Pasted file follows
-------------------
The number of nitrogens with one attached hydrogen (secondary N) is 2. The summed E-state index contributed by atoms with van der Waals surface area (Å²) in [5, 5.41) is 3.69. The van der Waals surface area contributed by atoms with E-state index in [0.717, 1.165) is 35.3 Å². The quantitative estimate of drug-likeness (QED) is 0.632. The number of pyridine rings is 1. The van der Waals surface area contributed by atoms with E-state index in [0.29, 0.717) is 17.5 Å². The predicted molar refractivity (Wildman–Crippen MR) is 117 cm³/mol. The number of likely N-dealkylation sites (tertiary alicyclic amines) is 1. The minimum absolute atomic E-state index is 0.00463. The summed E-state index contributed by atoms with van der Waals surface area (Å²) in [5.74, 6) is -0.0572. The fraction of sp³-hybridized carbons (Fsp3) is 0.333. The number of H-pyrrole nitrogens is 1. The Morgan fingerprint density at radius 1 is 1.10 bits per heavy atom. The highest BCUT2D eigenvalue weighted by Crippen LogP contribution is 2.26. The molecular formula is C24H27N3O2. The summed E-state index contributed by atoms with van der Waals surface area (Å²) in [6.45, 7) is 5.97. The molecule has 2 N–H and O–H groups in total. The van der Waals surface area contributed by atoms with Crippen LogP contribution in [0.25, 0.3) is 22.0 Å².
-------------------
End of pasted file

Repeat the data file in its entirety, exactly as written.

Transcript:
The number of nitrogens with one attached hydrogen (secondary N) is 2. The summed E-state index contributed by atoms with van der Waals surface area (Å²) in [5, 5.41) is 3.69. The van der Waals surface area contributed by atoms with E-state index in [0.717, 1.165) is 35.3 Å². The quantitative estimate of drug-likeness (QED) is 0.632. The number of pyridine rings is 1. The van der Waals surface area contributed by atoms with E-state index in [0.29, 0.717) is 17.5 Å². The predicted molar refractivity (Wildman–Crippen MR) is 117 cm³/mol. The number of likely N-dealkylation sites (tertiary alicyclic amines) is 1. The minimum absolute atomic E-state index is 0.00463. The summed E-state index contributed by atoms with van der Waals surface area (Å²) in [5.74, 6) is -0.0572. The fraction of sp³-hybridized carbons (Fsp3) is 0.333. The number of H-pyrrole nitrogens is 1. The Morgan fingerprint density at radius 1 is 1.10 bits per heavy atom. The highest BCUT2D eigenvalue weighted by Crippen LogP contribution is 2.26. The molecular formula is C24H27N3O2. The summed E-state index contributed by atoms with van der Waals surface area (Å²) in [6.45, 7) is 5.97. The molecule has 2 N–H and O–H groups in total. The van der Waals surface area contributed by atoms with Crippen LogP contribution in [0.25, 0.3) is 22.0 Å².